Whenever you hear the word ‘bonus,’ what comes to mind first? For most people, it’s the idea of getting freebies, especially after a great performance. In basketball, bonus means otherwise as it refers to the event when a team reaches the maximum number of fouls in a quarter or half. But what does a bonus mean in college basketball?

Bonus in college basketball has a similar meaning to professional basketball leagues like the NBA – It usually means that a team is in a state of fouling out. The main difference with College Basketball is that the National Collegiate Athletic Association (NCAA) imposes stricter bonus rules.

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What are the details for bonuses in college basketball? Also, what does a double bonus mean? How many fouls are needed before a team enters a bonus? Find out the answers to these questions (and more) as you continue reading the article.


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What is a Bonus in Basketball?


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Controversy thrives in basketball, particularly when talking about the bonus status. However, two serious controversies changed the way how many basketball enthusiasts see this specific rule.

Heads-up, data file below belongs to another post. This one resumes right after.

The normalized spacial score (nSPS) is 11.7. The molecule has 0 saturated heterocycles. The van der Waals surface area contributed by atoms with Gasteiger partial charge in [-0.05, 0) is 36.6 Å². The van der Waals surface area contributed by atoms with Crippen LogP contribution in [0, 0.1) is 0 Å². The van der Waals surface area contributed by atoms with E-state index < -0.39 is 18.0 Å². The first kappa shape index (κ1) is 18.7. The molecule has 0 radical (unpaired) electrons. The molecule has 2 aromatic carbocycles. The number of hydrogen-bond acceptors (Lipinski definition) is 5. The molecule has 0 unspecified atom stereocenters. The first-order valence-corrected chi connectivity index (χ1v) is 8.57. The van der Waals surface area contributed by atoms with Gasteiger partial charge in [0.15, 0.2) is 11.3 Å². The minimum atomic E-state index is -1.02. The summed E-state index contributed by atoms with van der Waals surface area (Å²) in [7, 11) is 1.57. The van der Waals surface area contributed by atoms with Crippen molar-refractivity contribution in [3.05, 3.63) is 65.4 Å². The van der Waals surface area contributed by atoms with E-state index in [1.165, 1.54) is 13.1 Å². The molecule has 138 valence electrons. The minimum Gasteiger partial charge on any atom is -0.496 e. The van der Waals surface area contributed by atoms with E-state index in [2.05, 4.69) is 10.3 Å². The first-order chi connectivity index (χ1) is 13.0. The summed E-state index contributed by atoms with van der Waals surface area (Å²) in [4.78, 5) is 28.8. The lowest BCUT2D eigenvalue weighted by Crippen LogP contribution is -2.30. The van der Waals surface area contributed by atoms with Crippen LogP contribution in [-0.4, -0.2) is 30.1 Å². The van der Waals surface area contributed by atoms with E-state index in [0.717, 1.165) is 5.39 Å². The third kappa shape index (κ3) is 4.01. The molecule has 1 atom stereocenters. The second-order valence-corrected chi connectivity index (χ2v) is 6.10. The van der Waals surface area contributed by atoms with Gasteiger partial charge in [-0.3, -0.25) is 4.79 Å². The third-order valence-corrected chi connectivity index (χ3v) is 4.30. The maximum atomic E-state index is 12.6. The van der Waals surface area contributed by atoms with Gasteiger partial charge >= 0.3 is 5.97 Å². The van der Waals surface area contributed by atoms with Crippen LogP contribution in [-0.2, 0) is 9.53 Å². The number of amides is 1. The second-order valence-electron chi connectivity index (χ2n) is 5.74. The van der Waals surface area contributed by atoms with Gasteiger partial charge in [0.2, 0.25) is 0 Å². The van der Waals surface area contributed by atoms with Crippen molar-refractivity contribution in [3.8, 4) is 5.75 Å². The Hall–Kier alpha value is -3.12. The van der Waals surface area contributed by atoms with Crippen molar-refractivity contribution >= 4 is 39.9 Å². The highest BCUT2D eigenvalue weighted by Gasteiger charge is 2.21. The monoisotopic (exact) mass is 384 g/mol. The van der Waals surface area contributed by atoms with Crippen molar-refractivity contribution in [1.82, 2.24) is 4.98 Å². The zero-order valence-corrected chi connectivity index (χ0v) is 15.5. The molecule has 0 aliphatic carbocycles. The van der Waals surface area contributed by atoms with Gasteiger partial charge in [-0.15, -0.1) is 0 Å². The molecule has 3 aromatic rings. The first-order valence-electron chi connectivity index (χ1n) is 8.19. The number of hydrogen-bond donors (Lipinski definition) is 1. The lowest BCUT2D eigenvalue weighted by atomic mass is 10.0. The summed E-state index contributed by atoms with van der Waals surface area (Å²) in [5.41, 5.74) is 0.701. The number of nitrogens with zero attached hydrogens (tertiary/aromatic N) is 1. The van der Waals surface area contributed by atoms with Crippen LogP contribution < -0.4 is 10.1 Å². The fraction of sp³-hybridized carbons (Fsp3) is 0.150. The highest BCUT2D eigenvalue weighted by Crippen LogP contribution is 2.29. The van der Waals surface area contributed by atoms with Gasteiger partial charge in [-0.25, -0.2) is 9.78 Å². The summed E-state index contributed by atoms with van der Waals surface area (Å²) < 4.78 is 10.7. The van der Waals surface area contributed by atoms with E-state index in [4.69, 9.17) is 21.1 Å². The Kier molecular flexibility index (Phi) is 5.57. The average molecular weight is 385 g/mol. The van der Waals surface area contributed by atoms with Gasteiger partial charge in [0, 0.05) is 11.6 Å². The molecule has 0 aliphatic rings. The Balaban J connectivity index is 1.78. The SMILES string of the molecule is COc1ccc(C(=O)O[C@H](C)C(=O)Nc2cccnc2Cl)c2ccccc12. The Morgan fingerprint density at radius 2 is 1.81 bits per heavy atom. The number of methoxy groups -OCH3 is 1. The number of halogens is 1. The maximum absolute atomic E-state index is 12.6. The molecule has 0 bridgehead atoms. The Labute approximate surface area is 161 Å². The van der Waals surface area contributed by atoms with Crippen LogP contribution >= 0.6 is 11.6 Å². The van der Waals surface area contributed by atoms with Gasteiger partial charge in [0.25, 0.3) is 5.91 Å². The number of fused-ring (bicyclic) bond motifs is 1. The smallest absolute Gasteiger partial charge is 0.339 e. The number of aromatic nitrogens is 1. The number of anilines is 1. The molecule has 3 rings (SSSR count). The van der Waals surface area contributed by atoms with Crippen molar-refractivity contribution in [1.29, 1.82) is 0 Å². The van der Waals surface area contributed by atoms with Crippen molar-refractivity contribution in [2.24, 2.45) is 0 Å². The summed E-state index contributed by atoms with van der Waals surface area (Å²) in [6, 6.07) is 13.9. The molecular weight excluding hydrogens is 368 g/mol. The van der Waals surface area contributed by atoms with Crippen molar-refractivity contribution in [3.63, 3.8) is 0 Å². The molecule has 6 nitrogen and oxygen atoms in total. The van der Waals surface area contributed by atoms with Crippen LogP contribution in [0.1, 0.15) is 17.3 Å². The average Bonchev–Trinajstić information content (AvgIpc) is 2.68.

The first controversy takes place during the 1983 NCAA Division I Men’s Basketball Tournament. In one particular game in the tournament because head coach Jim Valvano made headlines as his NC State team upset the Houston team in the finals.

The reason behind this dispute is because the head coach is known for his foul-for-profit strategy. In other words, he likes to lead his players into performing deeds that’ll make opposing teams foul out. That way, those opposing teams will enter bonus quickly, resulting in free throws for Valvano’s team.

At that time, the NCAA knew what was transpiring but didn’t have the means to prevent the incidents. So the college sports league devised the double bonus. In turn, teams would think twice before using Valvano’s strategy of using fouls for profit.

Next, there’s the Hack-a-Shaq controversy, which is a strategy used in the NBA. Since the NBA doesn’t use the double bonus rule, players would intentionally use fouls to their advantage. In turn, the player can receive a free throw.

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Take note that it’s not rare to see professional basketball players being bad free-throw shooters, such is the case of Shaquille O’Neal. Since players would ‘hack’ fouls to gain free throws, these instances gave birth to the name ‘Hack-a-Shaq.’

The NBA didn’t like that players are exploiting fouls for their gain. Therefore, in 2016, the league implemented new rules. One rule to note is that teams will now only have one foul to give during the last two minutes of any quarter. Before, teams can still receive violations throughout the entire match but will only receive one foul in the fourth quarter.